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Saving the world

I recently tried to watch a documentary on Greta Thunberg, the young Swedish climate activist. I say try, because after watching for a few minutes strong emotion surfaced within me and I cried. To consider that the fate of our ability to live on this planet rested on such young shoulders was a very emotional and sobering thought.

Throughout human history it has been down to a few individuals, holding a clear vision of the problem and what needs to be done, to lead the way out of whatever mess we have managed, collectively, to get ourselves into.
Sometimes their voice is not heard and they are forgotten, sometimes their voice is strong enough to be heard, even after many years have passed.

One such person, maybe an idealist and certainly a visionary, was the Buddha. He saw that we, the human race, were going about things in completely the wrong way. Allowing our distorted sense of personal security and success to cloud our view of the world around us and our relationship to it. We could not see that those relationships, those conditions which we need to survive, can so easily be destroyed or stopped from even existing. There is no getting away from the law of Pratītyasamutpāda – ‘Conditioned co-production’ or ‘Dependent Origination’ which the Buddha explores in all his teachings.

The Buddha, even though he talked with Kings and came from a privileged background, led a very simple life. He trod lightly on the earth, with few possessions or accoutrements, being far closer to nature than we, in our modern age, would feel comfortable with. He walked, probably barefoot, the flat lands of North Eastern India, a landscape with many similarities to East Anglia. In this complex, modern western materialist world it is hard to lead a simple life. However, we can learn to simplify our lives, and not continue to make them even more complex. Whenever we buy something we should ask ourselves this very pointed question: Do I really need this thing? One of the ways we hide from the Truth of the world around us, and build an ego to protect ourselves from understanding that Truth, is by ‘consuming’. The economic business world looks at you and I as consumers, with needs that can never be satisfied, because those needs are actually emotional and not material.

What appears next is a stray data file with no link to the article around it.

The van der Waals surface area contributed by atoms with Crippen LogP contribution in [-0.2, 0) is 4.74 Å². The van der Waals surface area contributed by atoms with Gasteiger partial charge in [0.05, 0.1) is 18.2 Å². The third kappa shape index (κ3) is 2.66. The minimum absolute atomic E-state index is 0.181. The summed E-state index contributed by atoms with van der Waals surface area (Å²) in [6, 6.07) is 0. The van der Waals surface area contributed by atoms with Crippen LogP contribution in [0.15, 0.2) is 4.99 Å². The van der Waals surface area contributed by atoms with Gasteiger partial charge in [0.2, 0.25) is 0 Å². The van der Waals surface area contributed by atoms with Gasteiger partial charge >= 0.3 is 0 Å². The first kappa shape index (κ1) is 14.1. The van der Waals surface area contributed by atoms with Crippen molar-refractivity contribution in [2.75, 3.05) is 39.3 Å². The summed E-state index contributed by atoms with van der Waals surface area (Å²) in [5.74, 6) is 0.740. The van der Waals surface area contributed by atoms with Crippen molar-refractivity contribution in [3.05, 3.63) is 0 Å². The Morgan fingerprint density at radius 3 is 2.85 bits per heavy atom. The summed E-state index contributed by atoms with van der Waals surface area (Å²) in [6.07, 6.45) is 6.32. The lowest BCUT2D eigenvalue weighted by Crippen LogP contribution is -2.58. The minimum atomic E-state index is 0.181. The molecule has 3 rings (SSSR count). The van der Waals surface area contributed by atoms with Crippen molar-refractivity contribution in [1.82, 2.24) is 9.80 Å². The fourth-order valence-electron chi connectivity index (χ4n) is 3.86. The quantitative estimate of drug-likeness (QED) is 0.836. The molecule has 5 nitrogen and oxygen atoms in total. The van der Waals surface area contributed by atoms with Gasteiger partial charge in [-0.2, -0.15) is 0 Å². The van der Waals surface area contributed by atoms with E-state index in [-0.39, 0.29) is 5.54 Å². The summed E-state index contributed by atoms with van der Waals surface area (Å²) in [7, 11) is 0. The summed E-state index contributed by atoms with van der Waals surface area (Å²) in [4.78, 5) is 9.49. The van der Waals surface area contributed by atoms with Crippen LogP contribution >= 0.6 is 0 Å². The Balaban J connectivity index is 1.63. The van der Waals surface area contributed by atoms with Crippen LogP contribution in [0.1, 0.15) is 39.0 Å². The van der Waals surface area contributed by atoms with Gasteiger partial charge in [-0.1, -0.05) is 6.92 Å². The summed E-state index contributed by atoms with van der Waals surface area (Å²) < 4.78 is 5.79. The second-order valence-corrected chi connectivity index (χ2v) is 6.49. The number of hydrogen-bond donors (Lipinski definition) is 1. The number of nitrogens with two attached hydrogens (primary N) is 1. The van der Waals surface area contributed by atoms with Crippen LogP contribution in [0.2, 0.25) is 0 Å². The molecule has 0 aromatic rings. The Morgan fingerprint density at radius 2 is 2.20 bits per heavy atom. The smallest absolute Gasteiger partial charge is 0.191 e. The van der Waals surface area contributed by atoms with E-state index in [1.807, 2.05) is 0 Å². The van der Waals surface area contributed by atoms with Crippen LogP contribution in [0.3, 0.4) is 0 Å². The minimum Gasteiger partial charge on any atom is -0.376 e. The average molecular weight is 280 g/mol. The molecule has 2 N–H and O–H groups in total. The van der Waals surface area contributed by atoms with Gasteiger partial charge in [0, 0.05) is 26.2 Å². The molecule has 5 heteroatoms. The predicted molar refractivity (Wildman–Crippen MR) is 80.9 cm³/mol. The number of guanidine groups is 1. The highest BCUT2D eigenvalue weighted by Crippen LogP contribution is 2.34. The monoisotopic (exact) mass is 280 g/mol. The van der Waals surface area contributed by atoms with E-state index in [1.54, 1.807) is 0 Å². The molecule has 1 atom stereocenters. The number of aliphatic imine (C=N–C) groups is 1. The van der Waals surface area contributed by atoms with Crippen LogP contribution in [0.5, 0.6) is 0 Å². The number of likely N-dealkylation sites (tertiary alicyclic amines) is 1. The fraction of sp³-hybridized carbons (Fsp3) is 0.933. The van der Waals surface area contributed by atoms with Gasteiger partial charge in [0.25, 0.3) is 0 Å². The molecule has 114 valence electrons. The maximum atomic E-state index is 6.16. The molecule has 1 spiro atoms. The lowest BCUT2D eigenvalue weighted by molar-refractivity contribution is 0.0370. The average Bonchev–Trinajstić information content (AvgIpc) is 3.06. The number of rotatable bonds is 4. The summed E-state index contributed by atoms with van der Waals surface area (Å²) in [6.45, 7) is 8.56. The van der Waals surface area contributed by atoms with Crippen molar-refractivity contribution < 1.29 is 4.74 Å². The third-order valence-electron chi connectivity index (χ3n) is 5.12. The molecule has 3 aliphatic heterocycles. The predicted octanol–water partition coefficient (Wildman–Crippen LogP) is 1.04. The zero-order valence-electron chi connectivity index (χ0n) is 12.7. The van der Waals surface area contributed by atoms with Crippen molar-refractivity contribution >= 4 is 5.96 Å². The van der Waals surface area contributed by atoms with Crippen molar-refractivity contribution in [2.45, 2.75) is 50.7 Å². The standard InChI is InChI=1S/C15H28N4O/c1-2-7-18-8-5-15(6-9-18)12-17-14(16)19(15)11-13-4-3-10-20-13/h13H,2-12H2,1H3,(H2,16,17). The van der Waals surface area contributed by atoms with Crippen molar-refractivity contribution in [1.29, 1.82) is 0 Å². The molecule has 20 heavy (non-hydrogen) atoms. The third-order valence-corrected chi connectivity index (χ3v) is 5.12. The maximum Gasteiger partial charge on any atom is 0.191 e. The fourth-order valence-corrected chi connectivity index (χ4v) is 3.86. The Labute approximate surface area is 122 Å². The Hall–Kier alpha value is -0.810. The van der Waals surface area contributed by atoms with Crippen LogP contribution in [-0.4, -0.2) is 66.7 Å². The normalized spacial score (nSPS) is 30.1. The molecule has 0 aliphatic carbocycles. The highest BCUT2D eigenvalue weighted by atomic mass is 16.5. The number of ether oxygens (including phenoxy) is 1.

So at this time of year we, as Buddhists, celebrate that great liberation from that type of thinking, we celebrate human Enlightenment. Something that the Buddha achieved and that we too can achieve, if we continue to open our eyes to the beautiful world around us and see its Truth.

Our celebration of that world shaking event is on Sunday the 30th May. It will be a two-part celebration:-

Part one will be an online event when we will hear more about the Buddha and imaginatively walk with him as we share the path to Enlightenment.

Part two will be an in-person event held in Christchurch Park. The start of our ‘Meditation in the Park’ series of events. At this event we can recall that the Buddha sat outside under a tree on the day that he became enlightened, close to nature and awake to the world. The Buddha did this alone, but we are lucky in that we can sit in the park surrounded by the friendly Ipswich sangha, our Buddhist community all striving and moving forward in our efforts to become Buddha.

Whilst thinking about the Ipswich Sangha, I would just like to celebrate the efforts and generosity of our wonderful Sangha. The Pilgrimage Team have been raising money for the Indian Triratna tour company, Bodhi Tours, who have this past year, been left without an income. They have turned their attention and all their efforts to fighting the deadly second wave of Covid in India. Last night we raised over £4,000 to help this very worthy group of Order Members and Mitras. Saddhu to all!

And finally thinking of the Buddhist Centre, I am looking forward to when we will be opening our doors to you all, and the resumption of classes and events. This will occur in the week beginning the 21st June, if all goes according to the Government road map.

Bodhivamsa

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